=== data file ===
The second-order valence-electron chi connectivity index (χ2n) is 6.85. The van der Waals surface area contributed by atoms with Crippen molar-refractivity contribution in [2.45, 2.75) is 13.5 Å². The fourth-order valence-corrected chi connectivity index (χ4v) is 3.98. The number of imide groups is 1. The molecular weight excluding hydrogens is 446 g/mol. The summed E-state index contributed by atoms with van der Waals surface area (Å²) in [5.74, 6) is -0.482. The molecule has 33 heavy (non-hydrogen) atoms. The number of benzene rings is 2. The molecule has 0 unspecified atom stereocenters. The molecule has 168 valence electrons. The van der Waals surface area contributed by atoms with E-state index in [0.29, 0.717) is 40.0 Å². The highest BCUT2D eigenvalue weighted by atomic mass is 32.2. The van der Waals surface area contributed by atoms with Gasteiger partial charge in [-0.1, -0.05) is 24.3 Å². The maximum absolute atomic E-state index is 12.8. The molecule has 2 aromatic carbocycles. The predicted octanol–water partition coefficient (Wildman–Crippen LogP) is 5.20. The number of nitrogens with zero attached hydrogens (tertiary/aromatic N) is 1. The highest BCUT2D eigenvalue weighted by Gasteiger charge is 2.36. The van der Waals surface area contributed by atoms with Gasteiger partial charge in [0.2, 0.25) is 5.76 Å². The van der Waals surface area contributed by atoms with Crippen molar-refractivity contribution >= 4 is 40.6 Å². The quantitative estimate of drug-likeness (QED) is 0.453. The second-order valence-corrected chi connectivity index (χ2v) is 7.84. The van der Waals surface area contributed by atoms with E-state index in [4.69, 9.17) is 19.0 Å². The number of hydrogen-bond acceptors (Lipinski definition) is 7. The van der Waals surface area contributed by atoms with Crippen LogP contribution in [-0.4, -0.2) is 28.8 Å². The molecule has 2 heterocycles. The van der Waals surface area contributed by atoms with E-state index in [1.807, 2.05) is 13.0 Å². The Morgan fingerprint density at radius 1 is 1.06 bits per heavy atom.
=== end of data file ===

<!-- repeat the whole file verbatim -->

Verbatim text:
The second-order valence-electron chi connectivity index (χ2n) is 6.85. The van der Waals surface area contributed by atoms with Crippen molar-refractivity contribution in [2.45, 2.75) is 13.5 Å². The fourth-order valence-corrected chi connectivity index (χ4v) is 3.98. The number of imide groups is 1. The molecular weight excluding hydrogens is 446 g/mol. The summed E-state index contributed by atoms with van der Waals surface area (Å²) in [5.74, 6) is -0.482. The molecule has 33 heavy (non-hydrogen) atoms. The number of benzene rings is 2. The molecule has 0 unspecified atom stereocenters. The molecule has 168 valence electrons. The van der Waals surface area contributed by atoms with E-state index in [0.29, 0.717) is 40.0 Å². The highest BCUT2D eigenvalue weighted by atomic mass is 32.2. The van der Waals surface area contributed by atoms with Gasteiger partial charge in [-0.1, -0.05) is 24.3 Å². The maximum absolute atomic E-state index is 12.8. The molecule has 2 aromatic carbocycles. The predicted octanol–water partition coefficient (Wildman–Crippen LogP) is 5.20. The number of nitrogens with zero attached hydrogens (tertiary/aromatic N) is 1. The highest BCUT2D eigenvalue weighted by Gasteiger charge is 2.36. The van der Waals surface area contributed by atoms with Gasteiger partial charge in [0.2, 0.25) is 5.76 Å². The van der Waals surface area contributed by atoms with Crippen molar-refractivity contribution >= 4 is 40.6 Å². The quantitative estimate of drug-likeness (QED) is 0.453. The second-order valence-corrected chi connectivity index (χ2v) is 7.84. The van der Waals surface area contributed by atoms with E-state index in [4.69, 9.17) is 19.0 Å². The number of hydrogen-bond acceptors (Lipinski definition) is 7. The van der Waals surface area contributed by atoms with Crippen LogP contribution in [-0.4, -0.2) is 28.8 Å². The molecule has 2 heterocycles. The van der Waals surface area contributed by atoms with E-state index in [1.807, 2.05) is 13.0 Å². The Morgan fingerprint density at radius 1 is 1.06 bits per heavy atom.